State labor agencies have initiated a “Know Your Worker Rights” drive as a proactive and creative approach to educate and engage hard-to-reach residents who have been disproportionately affected by the pandemic including farmworkers and other agricultural workers.
On March 8, a roundtable discussion took place at the Carpenters Local 701 union hall in Fresno outlining workers’ rights, demystifing processes and providing feedback to state bureaucracies. The dialogue among state agencies, workers and community advocacy groups included how workers can maintain safety and health in the workplace, especially in the food and agricultural industries.
Entering the third year of living with the global Covid-19 pandemic, it’s clear that this disease will not be eradicated anytime soon and that both employers and state agencies must be fluid in meeting workers’ needs.
The roundtable launched the Worker Week of Action for the COVID-19 Workplace Outreach Project, which helps increase awareness of the resources provided by various agencies.
The California Labor and Workforce Development Agency (LWDA), the Department of Industrial Relations, the Agricultural Labor Relations Board and Cal/OSHA, along with the UC Merced and Community Labor Center, collaborated on the Worker Week of Action. The roundtable was attended by 14 Central Valley advocacy groups capable of supporting vulnerable workers in communities with limited resources in the event they fall ill to Covid-19.
Itxel De La Cruz Miguel, a seasonal produce picker and a United Farm Worker leader, found the roundtable discussion empowering, “I was very happy to hear there’s a lot of interest in helping people who work in the field like me.”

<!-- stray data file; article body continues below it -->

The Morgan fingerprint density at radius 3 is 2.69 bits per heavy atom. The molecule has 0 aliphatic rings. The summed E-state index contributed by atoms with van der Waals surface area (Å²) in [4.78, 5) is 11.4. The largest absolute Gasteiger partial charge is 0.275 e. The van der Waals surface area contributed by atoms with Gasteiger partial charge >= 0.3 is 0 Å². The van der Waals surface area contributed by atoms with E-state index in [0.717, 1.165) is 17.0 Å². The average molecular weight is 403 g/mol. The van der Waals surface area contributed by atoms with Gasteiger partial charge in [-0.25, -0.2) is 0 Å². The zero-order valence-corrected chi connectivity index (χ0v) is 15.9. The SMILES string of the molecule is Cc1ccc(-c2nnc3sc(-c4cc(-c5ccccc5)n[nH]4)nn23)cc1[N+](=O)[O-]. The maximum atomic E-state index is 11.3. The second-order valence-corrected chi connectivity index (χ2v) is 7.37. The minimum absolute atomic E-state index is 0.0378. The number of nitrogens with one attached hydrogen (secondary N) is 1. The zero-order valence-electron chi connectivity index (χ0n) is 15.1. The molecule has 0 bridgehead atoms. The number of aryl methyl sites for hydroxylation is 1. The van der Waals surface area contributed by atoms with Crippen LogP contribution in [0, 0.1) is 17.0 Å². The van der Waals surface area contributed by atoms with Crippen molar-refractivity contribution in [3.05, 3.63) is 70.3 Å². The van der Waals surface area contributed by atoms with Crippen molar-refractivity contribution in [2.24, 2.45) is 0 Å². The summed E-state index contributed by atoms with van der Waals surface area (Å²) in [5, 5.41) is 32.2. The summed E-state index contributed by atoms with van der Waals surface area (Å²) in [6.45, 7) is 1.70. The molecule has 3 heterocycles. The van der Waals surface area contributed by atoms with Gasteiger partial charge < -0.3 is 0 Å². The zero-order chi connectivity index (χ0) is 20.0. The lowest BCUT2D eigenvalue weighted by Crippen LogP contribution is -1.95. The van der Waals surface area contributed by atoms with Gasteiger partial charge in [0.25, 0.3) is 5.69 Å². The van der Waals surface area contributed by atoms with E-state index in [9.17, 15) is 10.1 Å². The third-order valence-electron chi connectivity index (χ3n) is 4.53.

Employed by Gargiulo Inc. in Firebaugh, De La Cruz Miguel left the roundtable with information to help her educate coworkers on supplemental paid sick leave, workplace health and safety, retaliation, PPE (personal protective equipment), and worker leave and pay benefits.
“A lot of [my] coworkers don’t realize they have rights,” explains De La Cruz Miguel. “Sometimes they don’t have the information or know the right person that can help them. [Workers’ livelihoods] depend on staying Covid-safe and healthy.”
More than 100 organizations throughout the state will be awarded $17.3 million to “support community engagement, public health education and encourage Covid-19 vaccination among those who have been hardest hit by the pandemic.”
Valley Forward, the education and outreach arm of the Fresno-Madera-Tulare-Kings Central Labor Council, is one of 14 Central Valley community-based organizations awarded funds to disseminate worker rights materials.
Valley Forward’s team of nearly 30 outreach specialists plans to canvass door-to-door in small rural towns that often have a high density of monolingual, migrant, farmworker communities.
“We hope to achieve community empowerment,” explains Reyes Ubiedo, the program manager for Valley Forward.
“Covid hit every community hard, but it disproportionately hit the farmworker community the hardest. This outreach program will help mitigate Covid infections and help workers speak out for their rights.”
The network and connections the organization has at its disposal include referral to legal agencies, the Consulate of Mexico, state labor agencies and tech-savvy students who can provide helpful digital resources to workers who might not be comfortable with technology.
Organizations across the state are launching outreach programs to meet their communities where they live in difficult-to-reach cities, communities and even desolate locations.
They will speak the languages that their target communities speak, armed with the experience of how to engage residents in a culturally relevant manner and respectfully provide resources that keep workers Covid-safe and abreast of their rights as workers in California.
“I learned that we have a strong coalition,” Reyes reflected after the roundtable.
“It’s an opportunity to ask the direct questions our community has been asking them and pass them directly to the source of those regulations and bridge the gap between the community and state agencies.”